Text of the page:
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Ruth Palmer looks into a  microscope
Ruth Palmer, a Professor of molecular cell biology, leads a research group at the University of Gothenburg which use CRISPR/Cas9 daily in their research on the childhood cancer neuroblastoma.
Photo: Johan Wingborg
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Nobel Prize in Chemistry: "Gene Scissors reflects the importance of basic science"

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This year's Nobel Prize in Chemistry goes to scientists Emmanuelle Charpentier and Jennifer A. Doudna for their discovery of the so-called gene scissors.
"The prize shows how basic research can lead to great discoveries," says Anne Farewell, Associate Professor of microbiology at the University of Gothenburg.

The gene scissor, with the scientific name CRISPR/Cas9, originates from studies of an unusual DNA sequence in bacteria without an obvious application.

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Anne Farewell
Anne Farewell, Associate Professor of microbiology
Photo: Jonas Boström

"But the two women who receive the prize today advanced the basic research further and developed it into an important tool that is currently used in most molecular biology laboratories," says Anne Farewell.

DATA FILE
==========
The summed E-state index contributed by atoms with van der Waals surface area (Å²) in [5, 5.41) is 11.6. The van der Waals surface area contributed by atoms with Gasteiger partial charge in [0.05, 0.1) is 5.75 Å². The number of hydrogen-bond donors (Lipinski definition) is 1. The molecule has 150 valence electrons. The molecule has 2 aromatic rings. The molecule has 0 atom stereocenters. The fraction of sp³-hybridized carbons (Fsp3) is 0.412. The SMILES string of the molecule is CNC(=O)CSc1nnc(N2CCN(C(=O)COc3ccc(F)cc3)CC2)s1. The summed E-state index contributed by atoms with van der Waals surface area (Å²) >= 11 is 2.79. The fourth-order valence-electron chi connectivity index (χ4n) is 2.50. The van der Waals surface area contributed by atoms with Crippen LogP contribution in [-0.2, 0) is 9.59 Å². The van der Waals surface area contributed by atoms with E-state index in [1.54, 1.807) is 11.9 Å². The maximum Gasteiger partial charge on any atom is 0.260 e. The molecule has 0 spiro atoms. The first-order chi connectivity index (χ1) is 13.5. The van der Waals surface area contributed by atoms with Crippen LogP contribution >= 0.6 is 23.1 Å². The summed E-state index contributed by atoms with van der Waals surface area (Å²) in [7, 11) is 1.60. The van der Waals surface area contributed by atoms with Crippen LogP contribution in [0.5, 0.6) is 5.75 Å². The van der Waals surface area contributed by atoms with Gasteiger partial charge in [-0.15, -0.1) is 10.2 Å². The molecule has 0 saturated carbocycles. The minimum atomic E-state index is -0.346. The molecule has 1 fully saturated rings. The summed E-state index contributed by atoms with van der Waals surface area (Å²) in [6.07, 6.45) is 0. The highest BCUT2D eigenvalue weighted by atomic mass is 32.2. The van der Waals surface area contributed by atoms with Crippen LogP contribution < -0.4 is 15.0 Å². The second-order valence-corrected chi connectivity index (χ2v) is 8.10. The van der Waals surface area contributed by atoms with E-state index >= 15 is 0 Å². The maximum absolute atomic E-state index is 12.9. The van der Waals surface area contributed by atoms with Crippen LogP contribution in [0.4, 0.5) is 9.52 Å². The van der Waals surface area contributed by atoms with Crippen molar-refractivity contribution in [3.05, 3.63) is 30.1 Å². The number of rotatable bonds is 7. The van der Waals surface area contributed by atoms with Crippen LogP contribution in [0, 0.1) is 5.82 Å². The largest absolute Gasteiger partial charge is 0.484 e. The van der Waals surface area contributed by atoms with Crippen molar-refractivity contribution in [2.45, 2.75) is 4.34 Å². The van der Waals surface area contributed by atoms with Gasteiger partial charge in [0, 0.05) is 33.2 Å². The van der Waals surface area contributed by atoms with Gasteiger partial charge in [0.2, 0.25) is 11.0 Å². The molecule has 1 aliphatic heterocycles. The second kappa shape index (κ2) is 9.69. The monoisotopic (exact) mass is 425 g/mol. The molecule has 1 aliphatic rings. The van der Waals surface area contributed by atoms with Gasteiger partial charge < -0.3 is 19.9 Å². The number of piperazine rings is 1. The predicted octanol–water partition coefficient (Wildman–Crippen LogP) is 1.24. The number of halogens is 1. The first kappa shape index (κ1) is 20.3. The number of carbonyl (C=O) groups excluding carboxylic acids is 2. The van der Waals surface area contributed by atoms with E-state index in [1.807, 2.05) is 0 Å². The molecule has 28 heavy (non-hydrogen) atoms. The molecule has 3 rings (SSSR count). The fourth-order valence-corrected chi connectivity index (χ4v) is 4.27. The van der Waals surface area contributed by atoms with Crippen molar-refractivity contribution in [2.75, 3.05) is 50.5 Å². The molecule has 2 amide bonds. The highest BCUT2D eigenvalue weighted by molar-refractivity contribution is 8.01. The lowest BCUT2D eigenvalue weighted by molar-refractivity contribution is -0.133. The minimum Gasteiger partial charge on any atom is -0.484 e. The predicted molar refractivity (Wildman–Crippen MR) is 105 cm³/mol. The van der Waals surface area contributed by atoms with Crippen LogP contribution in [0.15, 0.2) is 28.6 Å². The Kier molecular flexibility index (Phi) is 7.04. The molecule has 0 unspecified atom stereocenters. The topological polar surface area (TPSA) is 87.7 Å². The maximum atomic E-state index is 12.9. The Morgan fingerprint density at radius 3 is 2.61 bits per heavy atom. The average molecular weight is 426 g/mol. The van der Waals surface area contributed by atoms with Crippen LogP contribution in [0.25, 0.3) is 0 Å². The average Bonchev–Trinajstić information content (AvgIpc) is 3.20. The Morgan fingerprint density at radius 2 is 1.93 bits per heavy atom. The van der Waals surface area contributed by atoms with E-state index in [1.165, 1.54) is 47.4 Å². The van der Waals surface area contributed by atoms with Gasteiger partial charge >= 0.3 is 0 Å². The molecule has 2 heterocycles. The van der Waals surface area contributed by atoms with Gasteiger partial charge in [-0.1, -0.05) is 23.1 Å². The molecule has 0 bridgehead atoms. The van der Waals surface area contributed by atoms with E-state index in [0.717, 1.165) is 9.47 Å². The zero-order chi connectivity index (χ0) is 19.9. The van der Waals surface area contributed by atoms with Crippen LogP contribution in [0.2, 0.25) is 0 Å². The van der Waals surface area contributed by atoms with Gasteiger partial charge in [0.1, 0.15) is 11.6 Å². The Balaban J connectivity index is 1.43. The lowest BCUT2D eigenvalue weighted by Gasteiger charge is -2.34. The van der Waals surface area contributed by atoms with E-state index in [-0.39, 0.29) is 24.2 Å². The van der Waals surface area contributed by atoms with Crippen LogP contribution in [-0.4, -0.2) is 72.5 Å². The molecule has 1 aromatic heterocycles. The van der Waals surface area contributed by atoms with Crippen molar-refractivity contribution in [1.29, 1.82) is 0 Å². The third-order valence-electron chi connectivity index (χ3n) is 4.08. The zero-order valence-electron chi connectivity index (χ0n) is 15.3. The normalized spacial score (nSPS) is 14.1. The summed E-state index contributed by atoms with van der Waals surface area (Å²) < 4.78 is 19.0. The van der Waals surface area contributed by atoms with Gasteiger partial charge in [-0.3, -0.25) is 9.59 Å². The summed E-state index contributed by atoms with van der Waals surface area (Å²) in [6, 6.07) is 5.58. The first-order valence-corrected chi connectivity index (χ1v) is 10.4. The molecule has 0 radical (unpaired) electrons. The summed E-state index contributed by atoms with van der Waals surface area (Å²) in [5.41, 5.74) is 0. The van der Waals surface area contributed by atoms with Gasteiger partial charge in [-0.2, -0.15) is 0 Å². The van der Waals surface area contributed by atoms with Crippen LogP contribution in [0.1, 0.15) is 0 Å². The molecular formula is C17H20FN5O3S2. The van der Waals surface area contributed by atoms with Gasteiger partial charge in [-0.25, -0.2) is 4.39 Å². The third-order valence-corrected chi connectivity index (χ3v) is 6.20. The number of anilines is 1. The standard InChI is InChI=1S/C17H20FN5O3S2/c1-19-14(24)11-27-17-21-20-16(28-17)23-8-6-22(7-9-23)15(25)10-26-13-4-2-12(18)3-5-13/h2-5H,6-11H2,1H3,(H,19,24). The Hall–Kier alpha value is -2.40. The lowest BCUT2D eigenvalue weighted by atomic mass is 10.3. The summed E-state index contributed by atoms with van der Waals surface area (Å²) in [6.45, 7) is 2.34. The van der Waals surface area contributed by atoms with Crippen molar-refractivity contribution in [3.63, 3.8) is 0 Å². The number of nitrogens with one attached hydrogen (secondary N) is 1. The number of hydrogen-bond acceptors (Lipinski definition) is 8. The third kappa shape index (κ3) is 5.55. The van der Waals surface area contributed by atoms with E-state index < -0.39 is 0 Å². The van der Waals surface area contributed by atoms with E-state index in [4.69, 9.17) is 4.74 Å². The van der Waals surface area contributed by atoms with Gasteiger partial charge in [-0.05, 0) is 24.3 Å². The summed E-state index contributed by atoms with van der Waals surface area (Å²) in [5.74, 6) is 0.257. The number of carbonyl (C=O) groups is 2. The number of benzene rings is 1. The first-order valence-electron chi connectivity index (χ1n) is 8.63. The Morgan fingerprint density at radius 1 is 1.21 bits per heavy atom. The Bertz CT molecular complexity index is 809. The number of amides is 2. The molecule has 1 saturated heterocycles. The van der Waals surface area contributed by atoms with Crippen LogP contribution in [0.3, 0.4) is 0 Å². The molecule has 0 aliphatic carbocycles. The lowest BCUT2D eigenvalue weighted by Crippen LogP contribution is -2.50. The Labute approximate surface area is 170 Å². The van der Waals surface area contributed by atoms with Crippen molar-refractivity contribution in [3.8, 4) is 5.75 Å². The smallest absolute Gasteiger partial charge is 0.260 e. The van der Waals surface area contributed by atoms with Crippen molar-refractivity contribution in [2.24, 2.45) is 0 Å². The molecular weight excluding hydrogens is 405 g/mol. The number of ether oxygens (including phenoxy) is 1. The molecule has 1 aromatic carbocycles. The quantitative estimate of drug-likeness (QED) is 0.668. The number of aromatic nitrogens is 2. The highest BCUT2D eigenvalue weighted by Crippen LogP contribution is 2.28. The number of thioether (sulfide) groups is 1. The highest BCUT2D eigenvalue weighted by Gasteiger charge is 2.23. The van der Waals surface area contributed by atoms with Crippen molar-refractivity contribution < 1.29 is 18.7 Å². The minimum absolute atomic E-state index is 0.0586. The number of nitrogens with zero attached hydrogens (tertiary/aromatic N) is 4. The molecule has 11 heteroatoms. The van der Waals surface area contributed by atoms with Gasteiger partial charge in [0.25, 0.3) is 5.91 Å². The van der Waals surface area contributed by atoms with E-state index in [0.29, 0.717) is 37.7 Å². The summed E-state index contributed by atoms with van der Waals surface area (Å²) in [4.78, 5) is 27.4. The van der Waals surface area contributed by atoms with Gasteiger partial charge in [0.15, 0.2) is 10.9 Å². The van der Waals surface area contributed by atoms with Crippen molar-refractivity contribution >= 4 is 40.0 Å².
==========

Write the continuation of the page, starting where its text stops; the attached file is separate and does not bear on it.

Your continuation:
With the help of the gene scissors, scientists can with high precision change the genome of a large number of cells and organisms, ranging from bacteria to human cells.

"Before the gene scissors, there were techniques to do this, but they tended to be specific to certain types of cells, they were time-consuming and risked causing unwanted changes in the genome," according to Anne Farewell.

Uses the method daily

Ruth Palmer is a Professor of molecular cell biology and previously a colleague of the Nobel Laureate Emmanuelle Charpentier when she was active in Umeå. Now Ruth Palmer leads a research group at the University of Gothenburg,  which use CRISPR/Cas9 daily in their research on the childhood cancer neuroblastoma.

"Before the new method, it was much harder to make gene changes and it took a very long time. An experiment could then take several years, now it might take a few weeks or a few months. The method is a game changer for biological and medical research where it has opened up completely new possibilities. I think it's a super prize," says Ruth Palmer.

The importance of basic research

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Ruth Palmer, Professor of molecular cell biology
Ruth Palmer, Professor of molecular cell biology
Photo: Johan Wingborg

She believes that the prize reflects the importance of basic science, and how basic research can lead to large and important discoveries:

"Today, it is often the translational research, which focuses more on solving issues that have arisen in the clinic, which is being put forward. But we must remember that basic scientific research is a prerequisite for translational research.

And Ruth Palmer gets the support of microbiologist Anne Farewell.

"Any technology which indirectly accelerates research can lead to much faster progress in our understanding of biology." For example, we can now easily make mutations in model organisms to understand and find treatments for genetic diseases. Crispr/Cas9 is also being investigated as a possible tool in the fight against antibiotic-resistant bacteria.

Text: Thomas Melin and Elin Lindström